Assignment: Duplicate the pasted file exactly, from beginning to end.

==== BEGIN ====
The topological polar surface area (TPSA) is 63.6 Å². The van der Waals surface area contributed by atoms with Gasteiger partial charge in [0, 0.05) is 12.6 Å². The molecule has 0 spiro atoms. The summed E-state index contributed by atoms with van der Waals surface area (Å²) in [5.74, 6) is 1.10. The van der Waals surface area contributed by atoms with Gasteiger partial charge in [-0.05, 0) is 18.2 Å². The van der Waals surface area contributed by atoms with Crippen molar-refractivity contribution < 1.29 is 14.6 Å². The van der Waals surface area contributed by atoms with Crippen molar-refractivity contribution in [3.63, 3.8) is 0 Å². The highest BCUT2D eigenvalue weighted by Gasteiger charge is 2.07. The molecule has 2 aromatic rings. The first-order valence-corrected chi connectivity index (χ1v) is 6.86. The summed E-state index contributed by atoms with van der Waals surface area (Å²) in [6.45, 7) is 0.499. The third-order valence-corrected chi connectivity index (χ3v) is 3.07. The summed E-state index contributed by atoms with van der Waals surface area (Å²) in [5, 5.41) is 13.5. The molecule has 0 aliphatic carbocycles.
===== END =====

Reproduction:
The topological polar surface area (TPSA) is 63.6 Å². The van der Waals surface area contributed by atoms with Gasteiger partial charge in [0, 0.05) is 12.6 Å². The molecule has 0 spiro atoms. The summed E-state index contributed by atoms with van der Waals surface area (Å²) in [5.74, 6) is 1.10. The van der Waals surface area contributed by atoms with Gasteiger partial charge in [-0.05, 0) is 18.2 Å². The van der Waals surface area contributed by atoms with Crippen molar-refractivity contribution < 1.29 is 14.6 Å². The van der Waals surface area contributed by atoms with Crippen molar-refractivity contribution in [3.63, 3.8) is 0 Å². The highest BCUT2D eigenvalue weighted by Gasteiger charge is 2.07. The molecule has 2 aromatic rings. The first-order valence-corrected chi connectivity index (χ1v) is 6.86. The summed E-state index contributed by atoms with van der Waals surface area (Å²) in [6.45, 7) is 0.499. The third-order valence-corrected chi connectivity index (χ3v) is 3.07. The summed E-state index contributed by atoms with van der Waals surface area (Å²) in [5, 5.41) is 13.5. The molecule has 0 aliphatic carbocycles.